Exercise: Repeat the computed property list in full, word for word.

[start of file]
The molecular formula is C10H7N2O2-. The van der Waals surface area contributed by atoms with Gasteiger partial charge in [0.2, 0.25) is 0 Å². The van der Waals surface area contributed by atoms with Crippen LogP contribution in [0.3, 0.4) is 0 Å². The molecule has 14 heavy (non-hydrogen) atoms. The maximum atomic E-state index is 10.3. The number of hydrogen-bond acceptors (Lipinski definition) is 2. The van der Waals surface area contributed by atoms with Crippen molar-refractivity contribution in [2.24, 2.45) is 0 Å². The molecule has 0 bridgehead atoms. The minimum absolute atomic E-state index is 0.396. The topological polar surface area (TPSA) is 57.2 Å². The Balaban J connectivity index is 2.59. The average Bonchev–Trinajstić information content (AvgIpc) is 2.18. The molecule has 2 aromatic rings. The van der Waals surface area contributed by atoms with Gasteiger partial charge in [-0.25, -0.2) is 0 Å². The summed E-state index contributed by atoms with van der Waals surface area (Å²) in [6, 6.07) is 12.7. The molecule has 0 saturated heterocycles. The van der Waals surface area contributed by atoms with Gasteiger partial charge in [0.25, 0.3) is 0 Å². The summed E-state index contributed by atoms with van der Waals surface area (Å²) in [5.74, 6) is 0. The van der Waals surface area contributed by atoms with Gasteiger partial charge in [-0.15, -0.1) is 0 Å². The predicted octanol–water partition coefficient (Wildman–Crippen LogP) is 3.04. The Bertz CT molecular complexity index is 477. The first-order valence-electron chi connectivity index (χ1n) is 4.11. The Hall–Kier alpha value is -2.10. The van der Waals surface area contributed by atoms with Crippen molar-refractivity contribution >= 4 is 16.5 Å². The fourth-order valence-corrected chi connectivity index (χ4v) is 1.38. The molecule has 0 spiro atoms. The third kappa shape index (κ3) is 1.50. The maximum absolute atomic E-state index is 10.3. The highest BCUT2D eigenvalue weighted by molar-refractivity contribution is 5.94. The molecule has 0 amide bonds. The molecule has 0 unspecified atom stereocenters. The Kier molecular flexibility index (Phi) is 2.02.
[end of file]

The molecular formula is C10H7N2O2-. The van der Waals surface area contributed by atoms with Gasteiger partial charge in [0.2, 0.25) is 0 Å². The van der Waals surface area contributed by atoms with Crippen LogP contribution in [0.3, 0.4) is 0 Å². The molecule has 14 heavy (non-hydrogen) atoms. The maximum atomic E-state index is 10.3. The number of hydrogen-bond acceptors (Lipinski definition) is 2. The van der Waals surface area contributed by atoms with Crippen molar-refractivity contribution in [2.24, 2.45) is 0 Å². The molecule has 0 bridgehead atoms. The minimum absolute atomic E-state index is 0.396. The topological polar surface area (TPSA) is 57.2 Å². The Balaban J connectivity index is 2.59. The average Bonchev–Trinajstić information content (AvgIpc) is 2.18. The molecule has 2 aromatic rings. The van der Waals surface area contributed by atoms with Gasteiger partial charge in [-0.25, -0.2) is 0 Å². The summed E-state index contributed by atoms with van der Waals surface area (Å²) in [6, 6.07) is 12.7. The molecule has 0 saturated heterocycles. The van der Waals surface area contributed by atoms with Gasteiger partial charge in [0.25, 0.3) is 0 Å². The summed E-state index contributed by atoms with van der Waals surface area (Å²) in [5.74, 6) is 0. The van der Waals surface area contributed by atoms with Gasteiger partial charge in [-0.15, -0.1) is 0 Å². The predicted octanol–water partition coefficient (Wildman–Crippen LogP) is 3.04. The Bertz CT molecular complexity index is 477. The first-order valence-electron chi connectivity index (χ1n) is 4.11. The Hall–Kier alpha value is -2.10. The van der Waals surface area contributed by atoms with Crippen molar-refractivity contribution >= 4 is 16.5 Å². The fourth-order valence-corrected chi connectivity index (χ4v) is 1.38. The molecule has 0 spiro atoms. The third kappa shape index (κ3) is 1.50. The maximum absolute atomic E-state index is 10.3. The highest BCUT2D eigenvalue weighted by molar-refractivity contribution is 5.94. The molecule has 0 amide bonds. The molecule has 0 unspecified atom stereocenters. The Kier molecular flexibility index (Phi) is 2.02.